On Geocentricism & Heliocentrism


The position of Reformed Books Online:

Viewing or describing motion from any reference point is valid for godly, utilitarian purposes.  That the Bible does so from a geocentric perspective is expected, this being consistent with human experience, the way we de facto use language, and the gracious and natural accommodation of God in speaking with us.  The heliocentric paradigm is a useful tool, as is the geocentric paradigm at times.  That geocentrism is the only valid frame of reference is a serious error.




He Made the Stars Also

The Mosaic Physics

Contra a Flat Earth



Order of Contents

For Geocentrism
For Heliocentrism
History of



For Geocentrism



Doolittle, Thomas – pp. 7-10  of Earthquakes Explained & Practically Improved: Occasioned by the Late Earthquake on Sept. 8, 1692 in London…  (London, 1693)

Doolitle was an English puritan.

Edwards, John

ch. 2  of ‘A Demonstration of the Existence & Providence of God From the Contemplation of the Greater World’  in A Demonstration of the Existence & Providence of God...  (London, 1696), pp. 19-50

Edwards was a reformed Anglican divine.

Brief Remarks upon Mr. [William] Whiston’s New Theory of the Earth & upon an other Gentleman’s Objections Against Some Passages in a Discourse of the Existence & Providence of God, Relating to the Copernican Hypothesis  (London, 1697)

“As to the second part of my reflections, wherein I doubt concerning the earth’s moving about its axis, it may be I differ from you [John Woodward, a professor of physics, to whom the work is dedicated], and from the generality of Virtuosos [New Philosophers] at this day.  But truly I am not so much a [Brahe] Tychonian as to forswear the Copernican Hypothesis:

But the truth of the matter is this, when I was treating of the most substantial points of divinity, that is, when I was asserting and vindicating the being and providence of God, I was unwilling to found these or anything belonging to them upon an infirm and unstable basis, upon a dubious and disputable doctrine, and which had not long prevailed in the learned world.  Such I take the opinion of the circumgyration of the earth to be: and therefore till I could be ab∣solutely satisfied about the reality of it, I thought it was safest to aquiesce at present in the other doctrine, and the rather because it is suitable to the mundane system which Moses presents us with, whose literal sense of the account of it is not to be slighted by Chri∣stian philosophers.”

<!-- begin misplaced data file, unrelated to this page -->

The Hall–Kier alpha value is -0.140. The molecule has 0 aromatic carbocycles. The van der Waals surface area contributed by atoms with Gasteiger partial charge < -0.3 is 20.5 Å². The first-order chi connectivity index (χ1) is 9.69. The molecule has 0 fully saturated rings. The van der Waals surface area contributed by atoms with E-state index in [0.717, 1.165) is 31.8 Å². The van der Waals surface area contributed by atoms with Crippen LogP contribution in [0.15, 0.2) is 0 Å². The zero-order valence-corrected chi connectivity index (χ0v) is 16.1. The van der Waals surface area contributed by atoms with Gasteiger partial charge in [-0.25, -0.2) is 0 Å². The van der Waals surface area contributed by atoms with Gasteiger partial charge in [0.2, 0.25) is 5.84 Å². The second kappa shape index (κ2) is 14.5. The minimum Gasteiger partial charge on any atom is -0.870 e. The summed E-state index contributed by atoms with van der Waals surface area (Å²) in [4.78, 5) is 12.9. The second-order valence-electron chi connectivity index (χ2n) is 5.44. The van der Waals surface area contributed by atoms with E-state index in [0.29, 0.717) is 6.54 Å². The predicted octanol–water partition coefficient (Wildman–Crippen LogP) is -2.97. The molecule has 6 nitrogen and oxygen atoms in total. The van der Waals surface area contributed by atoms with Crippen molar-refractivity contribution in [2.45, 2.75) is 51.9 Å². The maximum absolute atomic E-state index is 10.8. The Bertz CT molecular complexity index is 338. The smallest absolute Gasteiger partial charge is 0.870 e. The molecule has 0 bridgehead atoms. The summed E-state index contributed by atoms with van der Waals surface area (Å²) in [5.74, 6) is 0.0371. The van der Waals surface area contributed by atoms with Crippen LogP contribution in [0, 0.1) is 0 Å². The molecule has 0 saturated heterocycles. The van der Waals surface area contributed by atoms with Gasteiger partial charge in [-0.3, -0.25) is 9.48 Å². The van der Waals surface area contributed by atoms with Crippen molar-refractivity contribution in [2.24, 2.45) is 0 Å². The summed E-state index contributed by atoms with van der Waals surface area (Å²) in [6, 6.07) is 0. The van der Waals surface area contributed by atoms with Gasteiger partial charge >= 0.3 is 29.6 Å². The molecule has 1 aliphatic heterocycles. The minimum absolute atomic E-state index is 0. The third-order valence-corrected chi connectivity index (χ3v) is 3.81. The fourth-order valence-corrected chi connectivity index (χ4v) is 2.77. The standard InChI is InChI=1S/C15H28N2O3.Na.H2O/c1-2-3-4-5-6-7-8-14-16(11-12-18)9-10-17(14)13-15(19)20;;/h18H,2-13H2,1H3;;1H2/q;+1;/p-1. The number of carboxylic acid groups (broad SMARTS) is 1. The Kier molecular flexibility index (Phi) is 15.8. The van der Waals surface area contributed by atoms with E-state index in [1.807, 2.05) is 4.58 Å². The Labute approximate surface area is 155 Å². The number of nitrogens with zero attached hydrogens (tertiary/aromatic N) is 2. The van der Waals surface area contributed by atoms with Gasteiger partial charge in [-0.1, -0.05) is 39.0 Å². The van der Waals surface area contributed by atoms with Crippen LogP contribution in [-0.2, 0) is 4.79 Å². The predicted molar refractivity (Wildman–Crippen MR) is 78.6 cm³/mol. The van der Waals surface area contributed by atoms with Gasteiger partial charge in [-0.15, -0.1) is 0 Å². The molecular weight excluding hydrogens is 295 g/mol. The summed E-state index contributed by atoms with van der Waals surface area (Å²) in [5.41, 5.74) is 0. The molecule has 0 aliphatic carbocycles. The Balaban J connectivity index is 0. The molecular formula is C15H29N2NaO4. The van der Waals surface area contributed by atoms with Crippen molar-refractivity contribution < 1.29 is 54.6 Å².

Howard, Edward – ‘Remarks on the Fourth Part of the New Philosophy of DesCartes, of the Principles of the Earth’  in Remarks on the New Philosophy of Des-Cartes in Four Parts  (London, 1700)

Howard was a gentleman, and argues against heliocentrism.  This work is here for reference, it is not necessarily important.



Ross, Alexander – The New Planet No Planet, or the Earth No Wandring Star, except in the wandring heads of Galileans, here out of the Principles of Divinity, Philosophy, Astronomy, Reason & Sense, the Earth’s Immobility is Asserted: the True Sense of Scripture in this Point Cleared: the Fathers & Philosophers Vindicated: Diverse Theological & Philosophical Points Handled, & Copernicus his Opinion, as Erroneous, Ridiculous & Impious, Fully Refuted  (London, 1646)